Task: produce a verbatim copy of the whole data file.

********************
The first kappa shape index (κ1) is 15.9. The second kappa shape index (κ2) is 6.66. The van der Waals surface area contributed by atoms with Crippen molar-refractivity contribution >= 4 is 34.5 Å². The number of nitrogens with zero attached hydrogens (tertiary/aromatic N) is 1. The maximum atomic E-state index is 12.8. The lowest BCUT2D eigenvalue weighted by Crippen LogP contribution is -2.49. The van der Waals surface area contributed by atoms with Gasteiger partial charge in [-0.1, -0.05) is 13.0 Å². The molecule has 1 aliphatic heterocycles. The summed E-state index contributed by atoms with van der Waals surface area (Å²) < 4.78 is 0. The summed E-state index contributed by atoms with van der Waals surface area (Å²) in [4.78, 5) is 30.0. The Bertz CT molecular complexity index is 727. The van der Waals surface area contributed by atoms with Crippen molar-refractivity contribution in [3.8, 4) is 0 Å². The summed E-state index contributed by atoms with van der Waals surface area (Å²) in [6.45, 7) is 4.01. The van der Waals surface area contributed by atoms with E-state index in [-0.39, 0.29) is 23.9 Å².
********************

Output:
The first kappa shape index (κ1) is 15.9. The second kappa shape index (κ2) is 6.66. The van der Waals surface area contributed by atoms with Crippen molar-refractivity contribution >= 4 is 34.5 Å². The number of nitrogens with zero attached hydrogens (tertiary/aromatic N) is 1. The maximum atomic E-state index is 12.8. The lowest BCUT2D eigenvalue weighted by Crippen LogP contribution is -2.49. The van der Waals surface area contributed by atoms with Gasteiger partial charge in [-0.1, -0.05) is 13.0 Å². The molecule has 1 aliphatic heterocycles. The summed E-state index contributed by atoms with van der Waals surface area (Å²) < 4.78 is 0. The summed E-state index contributed by atoms with van der Waals surface area (Å²) in [4.78, 5) is 30.0. The Bertz CT molecular complexity index is 727. The van der Waals surface area contributed by atoms with Crippen molar-refractivity contribution in [3.8, 4) is 0 Å². The summed E-state index contributed by atoms with van der Waals surface area (Å²) in [6.45, 7) is 4.01. The van der Waals surface area contributed by atoms with E-state index in [-0.39, 0.29) is 23.9 Å².